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If Liberty Mattered — Once More, a Presidential Candidate’s Press Conference, Part 8


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The Washington Times: In your previous press conference, you argued for the reversal of America’s military commitments around the world. You said that you would notify our global allies that the United States intended to withdraw from our mutual-defense treaties, bring the troops home, and leave the rest of the world to take care of its own problems. But isn’t America’s own political and economic well-being closely connected with the stability of other parts of the globe? Can we just turn our back on the world, considering that there are many enemies of America, especially ones like the terrorists who exploded that massive bomb in Saudi Arabia in late June 1996, killing nineteen American servicemen and wounding hundreds of other people?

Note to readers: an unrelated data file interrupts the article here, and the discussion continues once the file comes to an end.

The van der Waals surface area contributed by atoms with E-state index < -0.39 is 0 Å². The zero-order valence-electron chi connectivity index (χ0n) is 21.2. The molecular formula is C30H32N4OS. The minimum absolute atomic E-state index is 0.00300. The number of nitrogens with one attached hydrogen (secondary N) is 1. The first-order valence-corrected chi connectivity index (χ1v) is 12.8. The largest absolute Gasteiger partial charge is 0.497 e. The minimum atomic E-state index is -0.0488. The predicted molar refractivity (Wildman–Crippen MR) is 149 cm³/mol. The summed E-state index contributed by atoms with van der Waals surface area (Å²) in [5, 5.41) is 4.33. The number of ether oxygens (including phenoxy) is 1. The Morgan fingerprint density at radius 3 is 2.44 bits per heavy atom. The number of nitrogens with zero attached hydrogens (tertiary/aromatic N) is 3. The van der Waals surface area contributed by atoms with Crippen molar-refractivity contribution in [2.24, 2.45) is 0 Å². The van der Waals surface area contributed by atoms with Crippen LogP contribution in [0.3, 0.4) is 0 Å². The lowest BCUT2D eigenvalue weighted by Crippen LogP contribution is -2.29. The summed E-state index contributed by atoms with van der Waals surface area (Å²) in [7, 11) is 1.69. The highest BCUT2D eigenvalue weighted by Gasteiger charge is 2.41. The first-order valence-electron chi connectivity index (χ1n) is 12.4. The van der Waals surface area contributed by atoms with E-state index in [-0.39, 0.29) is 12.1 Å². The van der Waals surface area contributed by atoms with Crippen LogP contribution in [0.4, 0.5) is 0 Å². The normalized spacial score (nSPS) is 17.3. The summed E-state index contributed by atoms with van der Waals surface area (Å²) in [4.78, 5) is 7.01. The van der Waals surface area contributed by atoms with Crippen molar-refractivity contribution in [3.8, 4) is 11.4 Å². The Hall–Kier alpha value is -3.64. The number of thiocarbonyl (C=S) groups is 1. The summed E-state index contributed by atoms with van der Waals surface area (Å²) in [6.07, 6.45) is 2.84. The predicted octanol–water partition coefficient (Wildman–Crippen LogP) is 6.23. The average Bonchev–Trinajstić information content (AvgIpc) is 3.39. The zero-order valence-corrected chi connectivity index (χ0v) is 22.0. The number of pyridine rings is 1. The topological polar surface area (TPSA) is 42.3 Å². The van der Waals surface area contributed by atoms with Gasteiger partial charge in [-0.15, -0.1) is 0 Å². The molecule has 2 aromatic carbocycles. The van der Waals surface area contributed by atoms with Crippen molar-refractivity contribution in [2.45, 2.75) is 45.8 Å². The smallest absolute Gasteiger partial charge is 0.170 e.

The Candidate: The loss of those nineteen lives must be considered a great tragedy. And the actions of the terrorists must be considered nothing less than barbaric. Clearly, they had hoped to cause even more deaths than actually occurred; indeed, they probably had hoped the death toll would be in the hundreds. Yet, the fundamental question for American foreign policy is: Why were those U.S. servicemen made the target of this attack? The general consensus after the bombing was that the perpetrators were “domestic” terrorists, trying to weaken the authority and control of the Saudi government.

Then why attack Americans?

Because the United States government made Americans targets by politically aligning our country with the established political authority in Saudi Arabia. Let me be clear: What I’m saying is in no way meant to be a rationale or justification for the actions of these terrorists; murder is still murder, regardless of the excuse the killers use to justify their actions. But it does enable us to understand the motives behind their actions.